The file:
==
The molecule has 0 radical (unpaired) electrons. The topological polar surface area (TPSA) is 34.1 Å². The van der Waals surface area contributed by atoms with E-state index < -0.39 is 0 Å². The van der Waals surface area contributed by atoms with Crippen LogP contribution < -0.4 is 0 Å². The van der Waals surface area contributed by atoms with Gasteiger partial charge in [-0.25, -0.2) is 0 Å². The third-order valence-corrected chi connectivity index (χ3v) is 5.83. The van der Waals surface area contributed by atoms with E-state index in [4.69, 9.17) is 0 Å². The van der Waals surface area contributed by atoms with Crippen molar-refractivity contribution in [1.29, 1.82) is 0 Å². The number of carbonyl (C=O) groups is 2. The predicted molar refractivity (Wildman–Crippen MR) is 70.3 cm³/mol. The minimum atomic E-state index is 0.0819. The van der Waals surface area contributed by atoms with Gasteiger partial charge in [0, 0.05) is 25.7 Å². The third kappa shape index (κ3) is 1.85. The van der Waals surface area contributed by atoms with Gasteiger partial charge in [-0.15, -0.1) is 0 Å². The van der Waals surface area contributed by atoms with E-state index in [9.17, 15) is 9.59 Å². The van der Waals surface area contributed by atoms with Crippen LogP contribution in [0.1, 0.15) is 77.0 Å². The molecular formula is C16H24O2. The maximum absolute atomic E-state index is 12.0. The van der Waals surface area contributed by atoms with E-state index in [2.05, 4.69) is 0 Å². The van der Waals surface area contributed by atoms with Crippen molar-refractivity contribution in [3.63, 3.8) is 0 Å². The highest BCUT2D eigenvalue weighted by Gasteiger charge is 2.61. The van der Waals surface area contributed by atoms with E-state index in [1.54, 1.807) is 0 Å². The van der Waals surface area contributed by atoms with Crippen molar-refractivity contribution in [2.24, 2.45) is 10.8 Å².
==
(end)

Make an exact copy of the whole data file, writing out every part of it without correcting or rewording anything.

The molecule has 0 radical (unpaired) electrons. The topological polar surface area (TPSA) is 34.1 Å². The van der Waals surface area contributed by atoms with E-state index < -0.39 is 0 Å². The van der Waals surface area contributed by atoms with Crippen LogP contribution < -0.4 is 0 Å². The van der Waals surface area contributed by atoms with Gasteiger partial charge in [-0.25, -0.2) is 0 Å². The third-order valence-corrected chi connectivity index (χ3v) is 5.83. The van der Waals surface area contributed by atoms with E-state index in [4.69, 9.17) is 0 Å². The van der Waals surface area contributed by atoms with Crippen molar-refractivity contribution in [1.29, 1.82) is 0 Å². The number of carbonyl (C=O) groups is 2. The predicted molar refractivity (Wildman–Crippen MR) is 70.3 cm³/mol. The minimum atomic E-state index is 0.0819. The van der Waals surface area contributed by atoms with Gasteiger partial charge in [0, 0.05) is 25.7 Å². The third kappa shape index (κ3) is 1.85. The van der Waals surface area contributed by atoms with Gasteiger partial charge in [-0.15, -0.1) is 0 Å². The van der Waals surface area contributed by atoms with E-state index in [9.17, 15) is 9.59 Å². The van der Waals surface area contributed by atoms with Crippen LogP contribution in [0.1, 0.15) is 77.0 Å². The molecular formula is C16H24O2. The maximum absolute atomic E-state index is 12.0. The van der Waals surface area contributed by atoms with E-state index in [2.05, 4.69) is 0 Å². The van der Waals surface area contributed by atoms with Crippen molar-refractivity contribution in [3.63, 3.8) is 0 Å². The highest BCUT2D eigenvalue weighted by Gasteiger charge is 2.61. The van der Waals surface area contributed by atoms with E-state index in [1.54, 1.807) is 0 Å². The van der Waals surface area contributed by atoms with Crippen molar-refractivity contribution in [2.24, 2.45) is 10.8 Å².